Title IX. It sounds like just another one of thousands of laws enacted by Congress over the years. But Title IX is much more than that.
Title IX of the Education Amendment of 1972 begins: "No person in the United States shall, on the basis of sex, be excluded from participation in, be denied the benefits of, or be subjected to discrimination under any education program or activity receiving Federal financial assistance."
Signed into law by President Richard Nixon, the act was championed by Indiana Senator Birch Bayh. Senator Bayh was co-author of the legislation and a noted civil rights advocate.
35 years after the passage, the act is still controversial.
For example, Title IX says schools can't give teams more money just because they generate more revenue, receive more donations from alumni or booster groups or have more community support.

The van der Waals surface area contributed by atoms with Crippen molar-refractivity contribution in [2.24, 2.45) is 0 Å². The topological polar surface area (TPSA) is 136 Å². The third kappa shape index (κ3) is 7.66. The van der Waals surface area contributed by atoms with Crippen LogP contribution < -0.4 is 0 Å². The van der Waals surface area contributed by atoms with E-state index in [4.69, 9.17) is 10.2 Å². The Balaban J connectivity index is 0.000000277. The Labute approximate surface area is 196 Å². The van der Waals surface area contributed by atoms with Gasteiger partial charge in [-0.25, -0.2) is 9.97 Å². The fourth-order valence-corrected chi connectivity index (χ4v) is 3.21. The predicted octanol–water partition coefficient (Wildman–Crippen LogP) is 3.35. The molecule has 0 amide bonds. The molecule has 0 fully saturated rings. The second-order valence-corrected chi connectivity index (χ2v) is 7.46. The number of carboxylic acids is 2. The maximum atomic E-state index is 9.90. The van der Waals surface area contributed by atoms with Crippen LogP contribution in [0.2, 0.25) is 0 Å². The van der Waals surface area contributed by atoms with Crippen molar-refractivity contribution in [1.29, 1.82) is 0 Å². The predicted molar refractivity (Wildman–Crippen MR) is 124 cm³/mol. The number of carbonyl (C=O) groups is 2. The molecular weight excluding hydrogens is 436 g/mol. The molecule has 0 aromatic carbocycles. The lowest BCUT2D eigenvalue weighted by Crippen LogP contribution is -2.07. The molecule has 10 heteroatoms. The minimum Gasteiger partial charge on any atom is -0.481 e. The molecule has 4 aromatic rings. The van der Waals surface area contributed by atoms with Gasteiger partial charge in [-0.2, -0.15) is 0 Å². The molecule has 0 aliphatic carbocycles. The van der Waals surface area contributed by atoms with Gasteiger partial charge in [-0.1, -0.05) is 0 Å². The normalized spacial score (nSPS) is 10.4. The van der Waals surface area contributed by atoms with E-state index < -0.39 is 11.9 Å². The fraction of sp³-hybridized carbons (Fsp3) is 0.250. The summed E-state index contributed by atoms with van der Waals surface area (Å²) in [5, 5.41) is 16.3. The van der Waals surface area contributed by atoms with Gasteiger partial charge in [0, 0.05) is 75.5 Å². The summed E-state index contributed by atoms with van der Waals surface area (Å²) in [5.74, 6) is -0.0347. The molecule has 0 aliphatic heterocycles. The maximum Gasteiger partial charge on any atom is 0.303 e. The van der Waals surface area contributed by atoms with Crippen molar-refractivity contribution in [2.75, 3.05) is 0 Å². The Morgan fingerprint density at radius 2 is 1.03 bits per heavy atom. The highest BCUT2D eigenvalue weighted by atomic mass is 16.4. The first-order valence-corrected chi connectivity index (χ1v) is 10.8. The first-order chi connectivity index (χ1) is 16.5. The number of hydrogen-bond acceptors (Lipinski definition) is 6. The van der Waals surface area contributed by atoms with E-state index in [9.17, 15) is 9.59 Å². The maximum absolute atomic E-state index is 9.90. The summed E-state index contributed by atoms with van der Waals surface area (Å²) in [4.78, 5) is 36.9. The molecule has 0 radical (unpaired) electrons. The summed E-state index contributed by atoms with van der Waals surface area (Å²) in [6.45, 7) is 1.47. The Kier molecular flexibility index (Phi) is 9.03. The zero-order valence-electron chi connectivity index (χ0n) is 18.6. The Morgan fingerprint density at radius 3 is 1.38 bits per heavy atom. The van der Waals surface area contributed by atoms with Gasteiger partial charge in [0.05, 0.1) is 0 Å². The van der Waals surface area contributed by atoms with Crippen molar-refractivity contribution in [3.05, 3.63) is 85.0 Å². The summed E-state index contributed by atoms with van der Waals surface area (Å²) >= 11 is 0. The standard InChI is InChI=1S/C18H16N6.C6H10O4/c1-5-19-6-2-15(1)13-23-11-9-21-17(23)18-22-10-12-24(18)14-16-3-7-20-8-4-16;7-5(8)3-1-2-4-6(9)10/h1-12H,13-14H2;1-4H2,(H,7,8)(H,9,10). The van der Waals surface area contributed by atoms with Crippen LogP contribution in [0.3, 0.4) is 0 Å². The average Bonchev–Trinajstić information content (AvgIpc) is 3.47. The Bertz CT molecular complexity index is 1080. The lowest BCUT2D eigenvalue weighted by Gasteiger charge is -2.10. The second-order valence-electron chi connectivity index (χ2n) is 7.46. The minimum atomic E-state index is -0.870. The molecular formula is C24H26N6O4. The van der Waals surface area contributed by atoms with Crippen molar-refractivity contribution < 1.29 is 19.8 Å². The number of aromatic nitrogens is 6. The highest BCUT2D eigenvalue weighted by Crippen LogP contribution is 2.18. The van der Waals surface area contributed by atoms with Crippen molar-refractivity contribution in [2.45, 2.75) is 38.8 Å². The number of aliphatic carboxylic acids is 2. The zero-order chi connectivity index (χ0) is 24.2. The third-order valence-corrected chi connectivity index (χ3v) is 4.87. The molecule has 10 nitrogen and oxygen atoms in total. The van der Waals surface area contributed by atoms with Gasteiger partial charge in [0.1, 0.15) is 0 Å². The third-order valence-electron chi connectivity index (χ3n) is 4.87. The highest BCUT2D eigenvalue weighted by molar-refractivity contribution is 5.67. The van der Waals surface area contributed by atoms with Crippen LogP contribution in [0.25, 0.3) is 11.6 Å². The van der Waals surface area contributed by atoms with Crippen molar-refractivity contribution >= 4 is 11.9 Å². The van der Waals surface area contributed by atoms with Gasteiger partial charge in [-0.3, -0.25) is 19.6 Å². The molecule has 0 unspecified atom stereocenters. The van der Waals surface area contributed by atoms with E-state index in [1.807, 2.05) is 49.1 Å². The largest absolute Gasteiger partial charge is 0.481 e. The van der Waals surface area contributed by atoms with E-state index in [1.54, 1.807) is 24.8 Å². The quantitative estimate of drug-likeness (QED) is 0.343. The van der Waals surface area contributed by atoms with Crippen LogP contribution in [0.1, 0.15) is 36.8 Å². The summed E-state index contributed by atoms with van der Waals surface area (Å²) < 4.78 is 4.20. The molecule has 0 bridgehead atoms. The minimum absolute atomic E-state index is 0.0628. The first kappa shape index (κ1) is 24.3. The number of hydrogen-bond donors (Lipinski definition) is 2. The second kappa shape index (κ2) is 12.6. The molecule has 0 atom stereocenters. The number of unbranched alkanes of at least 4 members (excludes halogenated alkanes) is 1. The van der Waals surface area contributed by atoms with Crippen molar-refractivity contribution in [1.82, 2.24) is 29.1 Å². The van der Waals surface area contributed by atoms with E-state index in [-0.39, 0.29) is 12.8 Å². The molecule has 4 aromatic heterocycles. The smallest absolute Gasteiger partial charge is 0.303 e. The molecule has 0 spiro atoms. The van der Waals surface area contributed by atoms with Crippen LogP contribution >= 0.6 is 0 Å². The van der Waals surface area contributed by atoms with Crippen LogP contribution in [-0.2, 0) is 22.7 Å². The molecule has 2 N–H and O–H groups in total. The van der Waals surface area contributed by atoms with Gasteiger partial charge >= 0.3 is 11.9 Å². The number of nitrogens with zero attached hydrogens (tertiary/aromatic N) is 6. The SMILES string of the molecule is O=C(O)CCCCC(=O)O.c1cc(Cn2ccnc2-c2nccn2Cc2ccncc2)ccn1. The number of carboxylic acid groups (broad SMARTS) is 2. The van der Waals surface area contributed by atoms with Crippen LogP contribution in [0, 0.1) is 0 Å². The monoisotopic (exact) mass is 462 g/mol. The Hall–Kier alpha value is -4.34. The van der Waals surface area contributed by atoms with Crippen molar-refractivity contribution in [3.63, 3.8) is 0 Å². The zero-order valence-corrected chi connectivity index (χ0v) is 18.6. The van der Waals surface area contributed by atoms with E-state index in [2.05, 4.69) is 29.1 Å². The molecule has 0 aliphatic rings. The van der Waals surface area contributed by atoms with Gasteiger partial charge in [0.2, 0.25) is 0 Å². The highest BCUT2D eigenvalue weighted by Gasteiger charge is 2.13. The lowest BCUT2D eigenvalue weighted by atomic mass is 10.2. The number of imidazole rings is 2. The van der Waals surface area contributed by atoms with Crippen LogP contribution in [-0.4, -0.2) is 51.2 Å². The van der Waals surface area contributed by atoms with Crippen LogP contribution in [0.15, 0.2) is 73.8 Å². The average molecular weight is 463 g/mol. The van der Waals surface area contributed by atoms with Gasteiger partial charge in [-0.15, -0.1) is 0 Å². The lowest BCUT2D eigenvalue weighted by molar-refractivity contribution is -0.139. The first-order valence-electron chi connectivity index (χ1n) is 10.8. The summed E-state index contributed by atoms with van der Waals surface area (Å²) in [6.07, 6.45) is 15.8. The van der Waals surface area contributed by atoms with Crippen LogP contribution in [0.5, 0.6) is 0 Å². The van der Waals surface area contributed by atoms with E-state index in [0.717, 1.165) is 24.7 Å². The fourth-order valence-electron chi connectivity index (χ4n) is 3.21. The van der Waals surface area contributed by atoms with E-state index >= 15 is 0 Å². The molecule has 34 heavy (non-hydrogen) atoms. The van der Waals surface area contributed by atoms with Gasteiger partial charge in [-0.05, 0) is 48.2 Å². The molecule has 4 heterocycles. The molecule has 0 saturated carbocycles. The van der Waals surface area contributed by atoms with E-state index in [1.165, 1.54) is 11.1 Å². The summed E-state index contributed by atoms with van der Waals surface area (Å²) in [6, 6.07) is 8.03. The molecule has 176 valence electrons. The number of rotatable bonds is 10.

Or if a high school girls team plays at 4PM on Fridays and the boys play at 7PM, this is a violation of Title IX because "later games are more valued because parents, friends and spectators can attend."
With the NCAA Division 1 Women's Final Four in Cleveland, scholars, policy makers and legal experts came to Cleveland to discuss the past, present and future of Title IX and girls and women's sports.
In this interview, Senator Bayh tells why he was so involved in the creation of this act and gives a politician's answer to his pick for the Final Four champion.See photos and read more about Billie Jean King's appearance in Cleveland at the Girls & Women Rock event
March 30, 2007 Interview
Listen to this interview
Billie Jean King and Senator Birch Bayh
at the Wolstein Center in Cleveland